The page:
Ingrown Pubic Hair
Not Another Ingrown Hair!
We have all at one time or another fallen victim to ingrown hairs. While this condition doesn't naturally manifest on its own, activities such as shaving often make it at an issue. An ingrown hair is nothing more than a hair that has failed to properly exit the hair follicle, and has instead grown in the opposite direction. The hair embeds itself in the skin, where it can cause irritation and even infection. Ingrown hairs can even cause acne, as they create pore blockages. Sebum is allowed to accumulate inside and the acne bacteria breeding frenzy begins. Now, getting ingrown hairs on your face or arm is one thing. But, many people are reporting to have ingrown pubic hairs. To those that are unfamiliar with this condition, the appearance of such lesions in these private regions often proves to be alarming. Many people actually mistake ingrown pubic hairs for an STD such as herpes. While this may be intimidating to treat at first, there is really nothing to it. With the right products and a little patience, you can effectively treat and prevent ingrown pubic hairs.
Treating Ingrown Pubic Hair
Since an ingrown pubic hair often resembles an acne lesion, we have that impulse to squeeze at it. This is one of the worst things you can do. From an aesthetic vantage point, this is a poor choice of action. You will cause scarring that can only be reversed with a professional treatment. On a more important note, squeezing simply makes the problem worse. You are pushing the hair strand further down into the follicle, increasing the chance of infection and elongating treatment time. What needs to carried out is some exfoliation. This will help bring the trapped hair strand back to the surface of the skin where it can be removed.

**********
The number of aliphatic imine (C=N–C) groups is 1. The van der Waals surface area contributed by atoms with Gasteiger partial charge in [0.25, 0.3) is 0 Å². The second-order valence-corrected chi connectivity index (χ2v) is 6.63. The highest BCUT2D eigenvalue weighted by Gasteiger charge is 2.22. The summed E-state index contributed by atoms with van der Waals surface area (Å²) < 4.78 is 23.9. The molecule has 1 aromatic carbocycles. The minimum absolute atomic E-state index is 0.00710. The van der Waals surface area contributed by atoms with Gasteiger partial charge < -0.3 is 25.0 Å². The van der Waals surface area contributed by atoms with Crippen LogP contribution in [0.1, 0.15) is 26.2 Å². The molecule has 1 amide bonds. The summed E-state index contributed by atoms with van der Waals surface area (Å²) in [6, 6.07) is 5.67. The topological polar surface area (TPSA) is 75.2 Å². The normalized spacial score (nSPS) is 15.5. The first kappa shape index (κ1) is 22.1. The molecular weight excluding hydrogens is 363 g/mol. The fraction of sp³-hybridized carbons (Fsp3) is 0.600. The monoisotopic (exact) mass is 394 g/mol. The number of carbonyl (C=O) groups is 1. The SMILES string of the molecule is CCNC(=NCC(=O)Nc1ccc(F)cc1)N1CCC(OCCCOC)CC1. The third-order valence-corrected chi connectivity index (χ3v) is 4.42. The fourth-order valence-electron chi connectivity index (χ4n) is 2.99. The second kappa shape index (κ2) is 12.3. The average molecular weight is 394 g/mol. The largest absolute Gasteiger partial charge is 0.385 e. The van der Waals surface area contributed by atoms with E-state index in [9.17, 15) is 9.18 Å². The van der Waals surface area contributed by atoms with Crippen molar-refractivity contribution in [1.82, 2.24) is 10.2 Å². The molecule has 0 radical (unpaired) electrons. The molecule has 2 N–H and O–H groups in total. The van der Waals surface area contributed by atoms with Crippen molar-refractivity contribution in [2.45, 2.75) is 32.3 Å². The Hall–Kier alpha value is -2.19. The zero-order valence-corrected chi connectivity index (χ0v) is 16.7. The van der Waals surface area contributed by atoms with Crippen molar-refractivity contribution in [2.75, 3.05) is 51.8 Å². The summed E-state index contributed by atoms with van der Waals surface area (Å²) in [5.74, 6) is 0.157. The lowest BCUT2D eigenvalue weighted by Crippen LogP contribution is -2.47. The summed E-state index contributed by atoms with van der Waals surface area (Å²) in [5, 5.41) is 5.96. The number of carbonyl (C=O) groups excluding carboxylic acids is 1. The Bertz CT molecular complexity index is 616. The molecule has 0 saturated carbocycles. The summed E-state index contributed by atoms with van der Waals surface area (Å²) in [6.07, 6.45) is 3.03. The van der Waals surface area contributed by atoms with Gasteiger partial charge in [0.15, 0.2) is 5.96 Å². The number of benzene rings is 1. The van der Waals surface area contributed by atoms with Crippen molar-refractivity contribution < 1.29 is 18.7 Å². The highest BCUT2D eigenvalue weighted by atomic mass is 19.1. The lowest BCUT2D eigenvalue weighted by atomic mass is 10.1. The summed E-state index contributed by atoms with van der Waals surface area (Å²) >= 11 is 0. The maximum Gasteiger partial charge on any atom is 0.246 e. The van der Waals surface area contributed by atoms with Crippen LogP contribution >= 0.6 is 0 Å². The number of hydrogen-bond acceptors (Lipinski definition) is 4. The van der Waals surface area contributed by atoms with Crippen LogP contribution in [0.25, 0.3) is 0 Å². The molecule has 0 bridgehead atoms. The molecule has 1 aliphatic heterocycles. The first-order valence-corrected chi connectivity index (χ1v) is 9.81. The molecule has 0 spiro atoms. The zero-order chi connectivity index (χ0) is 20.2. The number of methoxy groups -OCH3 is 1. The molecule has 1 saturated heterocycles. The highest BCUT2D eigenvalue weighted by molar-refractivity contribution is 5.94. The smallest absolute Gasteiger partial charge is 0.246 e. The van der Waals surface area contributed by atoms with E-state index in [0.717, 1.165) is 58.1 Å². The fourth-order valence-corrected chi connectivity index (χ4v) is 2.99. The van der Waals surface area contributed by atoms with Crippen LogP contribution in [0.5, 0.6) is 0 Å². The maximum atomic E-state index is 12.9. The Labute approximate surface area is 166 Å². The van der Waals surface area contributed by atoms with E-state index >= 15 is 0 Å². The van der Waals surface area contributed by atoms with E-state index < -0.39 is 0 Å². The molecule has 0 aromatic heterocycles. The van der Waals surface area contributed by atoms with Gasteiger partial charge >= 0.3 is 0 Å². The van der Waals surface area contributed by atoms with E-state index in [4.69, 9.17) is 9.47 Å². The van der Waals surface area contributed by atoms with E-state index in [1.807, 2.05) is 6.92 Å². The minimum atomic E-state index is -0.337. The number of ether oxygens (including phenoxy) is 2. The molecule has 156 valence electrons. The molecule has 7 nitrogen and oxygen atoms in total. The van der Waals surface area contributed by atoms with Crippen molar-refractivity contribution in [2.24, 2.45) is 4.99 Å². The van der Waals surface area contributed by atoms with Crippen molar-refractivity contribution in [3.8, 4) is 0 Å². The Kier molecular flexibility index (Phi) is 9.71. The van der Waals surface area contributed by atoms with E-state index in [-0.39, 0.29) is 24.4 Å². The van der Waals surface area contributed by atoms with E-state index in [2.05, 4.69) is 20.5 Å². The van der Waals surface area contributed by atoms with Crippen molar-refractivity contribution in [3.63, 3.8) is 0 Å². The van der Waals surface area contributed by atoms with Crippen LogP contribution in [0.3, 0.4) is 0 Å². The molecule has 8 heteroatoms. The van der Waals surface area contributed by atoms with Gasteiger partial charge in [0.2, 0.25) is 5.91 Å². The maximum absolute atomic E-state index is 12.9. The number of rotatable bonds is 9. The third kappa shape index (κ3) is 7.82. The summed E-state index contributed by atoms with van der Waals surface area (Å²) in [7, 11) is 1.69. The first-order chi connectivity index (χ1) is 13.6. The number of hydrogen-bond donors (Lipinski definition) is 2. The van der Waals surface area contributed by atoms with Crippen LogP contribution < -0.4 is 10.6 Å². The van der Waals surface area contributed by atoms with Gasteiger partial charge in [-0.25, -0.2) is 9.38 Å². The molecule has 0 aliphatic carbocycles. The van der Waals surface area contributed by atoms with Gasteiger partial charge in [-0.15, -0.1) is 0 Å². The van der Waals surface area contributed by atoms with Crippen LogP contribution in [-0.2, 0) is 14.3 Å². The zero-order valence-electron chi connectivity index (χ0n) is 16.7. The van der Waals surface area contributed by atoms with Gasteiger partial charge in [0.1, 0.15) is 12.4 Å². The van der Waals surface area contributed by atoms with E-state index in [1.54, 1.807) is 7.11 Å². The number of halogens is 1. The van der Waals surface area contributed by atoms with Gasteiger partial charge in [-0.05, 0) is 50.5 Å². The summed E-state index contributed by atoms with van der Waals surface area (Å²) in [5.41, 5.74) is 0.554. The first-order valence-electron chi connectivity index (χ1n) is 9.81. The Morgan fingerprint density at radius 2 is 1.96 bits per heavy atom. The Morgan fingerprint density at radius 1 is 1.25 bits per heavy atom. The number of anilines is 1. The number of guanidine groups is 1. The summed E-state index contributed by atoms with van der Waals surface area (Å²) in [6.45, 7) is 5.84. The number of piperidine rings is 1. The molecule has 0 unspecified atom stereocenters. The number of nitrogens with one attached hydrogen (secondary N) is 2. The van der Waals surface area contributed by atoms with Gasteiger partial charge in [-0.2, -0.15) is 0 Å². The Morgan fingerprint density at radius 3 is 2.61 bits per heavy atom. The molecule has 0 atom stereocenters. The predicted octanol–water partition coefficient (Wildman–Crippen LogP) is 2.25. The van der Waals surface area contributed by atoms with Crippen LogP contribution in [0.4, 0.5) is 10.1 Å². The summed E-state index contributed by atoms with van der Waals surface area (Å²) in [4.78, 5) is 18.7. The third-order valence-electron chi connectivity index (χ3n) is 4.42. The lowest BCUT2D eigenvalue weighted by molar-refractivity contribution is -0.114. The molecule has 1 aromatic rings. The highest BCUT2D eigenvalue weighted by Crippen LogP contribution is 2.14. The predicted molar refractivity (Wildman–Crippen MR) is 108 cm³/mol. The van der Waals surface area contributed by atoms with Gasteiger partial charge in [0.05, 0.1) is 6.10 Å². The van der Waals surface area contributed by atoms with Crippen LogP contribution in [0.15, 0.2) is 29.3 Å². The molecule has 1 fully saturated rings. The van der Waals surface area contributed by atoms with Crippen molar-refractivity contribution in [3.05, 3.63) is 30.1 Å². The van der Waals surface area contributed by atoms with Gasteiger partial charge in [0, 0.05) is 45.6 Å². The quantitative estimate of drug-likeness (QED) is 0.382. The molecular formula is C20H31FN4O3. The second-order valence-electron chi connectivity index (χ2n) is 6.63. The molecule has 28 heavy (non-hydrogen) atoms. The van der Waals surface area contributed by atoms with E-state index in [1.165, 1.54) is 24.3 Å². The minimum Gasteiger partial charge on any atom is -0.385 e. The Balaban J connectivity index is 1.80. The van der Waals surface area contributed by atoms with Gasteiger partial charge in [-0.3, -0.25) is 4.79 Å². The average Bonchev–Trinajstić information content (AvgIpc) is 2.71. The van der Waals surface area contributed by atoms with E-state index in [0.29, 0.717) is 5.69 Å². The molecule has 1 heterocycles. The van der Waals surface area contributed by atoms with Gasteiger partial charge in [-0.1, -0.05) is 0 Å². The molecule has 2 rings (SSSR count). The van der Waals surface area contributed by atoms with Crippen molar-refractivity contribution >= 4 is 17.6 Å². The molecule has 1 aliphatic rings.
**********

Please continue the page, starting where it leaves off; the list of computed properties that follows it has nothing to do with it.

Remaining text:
The most popular choice for exfoliation is salicylic acid, which is an active ingredient in many popular acne products. You should wash the affected area with salicylic acid on a daily basis using a cleansing product. This should be done gently as to not further irritate the site of the ingrown pubic hair.
You will find that some sites recommend tampering with the clogged follicle using a pin or other sharp object. This is not a good idea for more reasons than one. The ingrown hair should begin to show improvement with regular exfoliation in about a week, so there is absolutely no need to take drastic and dangerous measures.
If you really can't resist picking at the lesion, at least be sure it is ready to give way. Don't pick at is when it's overly tender and apparently not willing to budge. Have some rubbing alcohol handy to disinfect the site of the extraction as to keep any bacteria from migrating to nearby pores. Whatever you decide to do, avoid shaving while the ingrown pubic hair is still plaguing you. This will only make matters worse.
Preventing Ingrown Pubic Hair
If you really want to save yourself the hassle of dealing with these pesky ingrown hairs, there are some steps you can take to outright prevent them. Before shaving, make sure your skin is prepared. Take a warm bath to open up your hair follicles so that you have to exert less force while shaving. Be sure to exfoliate the area prior to shaving and afterwards for extra assurance. To keep irritation down, moisturize the area with a product like Cetaphil.
While shaving, always make sure to go with the grain and not against it. This can mean the difference between no ingrown pubic hairs and several of them. Try to replace your razor regularly so that you don't irritate your skin with a dull blade. If you implement all of these tips, your skin should be free of ingrown hairs in no time!